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Since "Waiting for Godot" is an allegory written in a heartless modern tone, a theatre-goer naturally rummages through the performance in search of a meaning. It seems fairly certain that Godot stands for God. Those who are loitering by the withered tree are waiting for salvation, which never comes.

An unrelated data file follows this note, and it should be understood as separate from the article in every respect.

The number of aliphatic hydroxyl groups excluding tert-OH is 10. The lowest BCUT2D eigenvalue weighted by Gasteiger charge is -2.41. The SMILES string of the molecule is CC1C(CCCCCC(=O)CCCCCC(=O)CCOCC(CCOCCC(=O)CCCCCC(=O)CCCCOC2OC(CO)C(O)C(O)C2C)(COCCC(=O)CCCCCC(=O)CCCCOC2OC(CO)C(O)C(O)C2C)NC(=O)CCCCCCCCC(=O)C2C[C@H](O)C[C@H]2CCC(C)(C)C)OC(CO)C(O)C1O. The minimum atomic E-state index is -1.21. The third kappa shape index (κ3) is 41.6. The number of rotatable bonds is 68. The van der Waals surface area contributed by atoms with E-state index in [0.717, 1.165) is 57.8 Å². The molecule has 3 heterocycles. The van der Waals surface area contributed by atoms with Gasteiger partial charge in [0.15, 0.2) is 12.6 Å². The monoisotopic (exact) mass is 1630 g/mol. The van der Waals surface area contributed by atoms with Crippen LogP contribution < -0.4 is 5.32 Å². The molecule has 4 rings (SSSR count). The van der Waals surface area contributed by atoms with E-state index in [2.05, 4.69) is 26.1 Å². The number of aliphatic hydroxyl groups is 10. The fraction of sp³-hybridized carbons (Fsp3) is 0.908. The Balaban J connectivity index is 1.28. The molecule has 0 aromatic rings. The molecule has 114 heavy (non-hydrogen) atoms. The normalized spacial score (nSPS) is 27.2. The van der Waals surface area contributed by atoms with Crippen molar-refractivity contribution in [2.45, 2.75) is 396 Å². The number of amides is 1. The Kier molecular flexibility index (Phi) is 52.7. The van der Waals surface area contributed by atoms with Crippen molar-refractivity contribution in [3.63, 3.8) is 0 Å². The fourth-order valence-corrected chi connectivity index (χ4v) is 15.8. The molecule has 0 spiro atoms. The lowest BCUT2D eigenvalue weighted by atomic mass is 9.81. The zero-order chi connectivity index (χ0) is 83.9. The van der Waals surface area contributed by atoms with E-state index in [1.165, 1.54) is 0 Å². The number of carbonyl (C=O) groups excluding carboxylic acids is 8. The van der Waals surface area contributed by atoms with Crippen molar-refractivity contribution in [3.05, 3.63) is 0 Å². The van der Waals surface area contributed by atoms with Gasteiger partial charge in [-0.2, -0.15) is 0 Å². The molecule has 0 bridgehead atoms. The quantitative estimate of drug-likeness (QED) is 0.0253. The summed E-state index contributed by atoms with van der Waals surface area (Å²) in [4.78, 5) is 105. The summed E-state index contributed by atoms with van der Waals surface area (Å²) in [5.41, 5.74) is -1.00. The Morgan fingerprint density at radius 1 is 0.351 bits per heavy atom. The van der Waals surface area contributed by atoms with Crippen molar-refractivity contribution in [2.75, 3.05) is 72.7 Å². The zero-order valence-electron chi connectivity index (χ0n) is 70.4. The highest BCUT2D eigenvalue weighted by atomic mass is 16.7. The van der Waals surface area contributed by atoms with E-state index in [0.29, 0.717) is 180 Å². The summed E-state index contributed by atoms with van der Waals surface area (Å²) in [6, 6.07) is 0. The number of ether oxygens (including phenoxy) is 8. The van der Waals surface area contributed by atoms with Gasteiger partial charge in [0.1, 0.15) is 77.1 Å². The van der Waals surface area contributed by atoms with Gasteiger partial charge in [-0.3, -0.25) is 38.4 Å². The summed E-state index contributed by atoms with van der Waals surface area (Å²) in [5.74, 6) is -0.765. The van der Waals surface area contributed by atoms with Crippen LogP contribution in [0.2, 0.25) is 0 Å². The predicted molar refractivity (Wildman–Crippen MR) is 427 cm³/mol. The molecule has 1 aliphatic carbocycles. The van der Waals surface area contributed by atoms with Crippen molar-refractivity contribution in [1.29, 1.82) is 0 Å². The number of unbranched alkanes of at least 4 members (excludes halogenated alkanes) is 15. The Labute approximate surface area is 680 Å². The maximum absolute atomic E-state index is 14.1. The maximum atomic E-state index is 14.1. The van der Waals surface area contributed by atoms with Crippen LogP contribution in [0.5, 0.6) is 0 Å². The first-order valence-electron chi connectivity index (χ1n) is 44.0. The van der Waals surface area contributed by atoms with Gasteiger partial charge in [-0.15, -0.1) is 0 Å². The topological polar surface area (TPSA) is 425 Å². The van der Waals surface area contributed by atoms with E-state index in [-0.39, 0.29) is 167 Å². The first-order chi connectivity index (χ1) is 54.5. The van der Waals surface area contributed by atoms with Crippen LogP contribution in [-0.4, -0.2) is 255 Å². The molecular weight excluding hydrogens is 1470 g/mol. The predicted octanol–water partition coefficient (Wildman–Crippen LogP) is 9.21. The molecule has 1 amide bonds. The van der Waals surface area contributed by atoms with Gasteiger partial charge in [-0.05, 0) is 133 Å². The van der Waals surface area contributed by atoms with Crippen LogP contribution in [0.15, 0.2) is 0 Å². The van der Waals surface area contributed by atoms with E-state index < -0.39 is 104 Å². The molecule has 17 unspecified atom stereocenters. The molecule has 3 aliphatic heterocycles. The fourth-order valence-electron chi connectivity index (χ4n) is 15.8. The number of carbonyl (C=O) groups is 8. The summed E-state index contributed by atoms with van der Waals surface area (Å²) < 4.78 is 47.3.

The rest of the symbolism is more elusive. But it is not a pose. For Mr. Beckett's drama adumbrates--rather than expresses--an attitude toward man's experience on earth; the pathos, cruelty, comradeship, hope, corruption, filthiness and wonder of human existence. Faith in God has almost vanished. But there is still an illusion of faith flickering around the edges of the drama. It is as though Mr. Beckett sees very little reason for clutching at faith, but is unable to relinquish it entirely.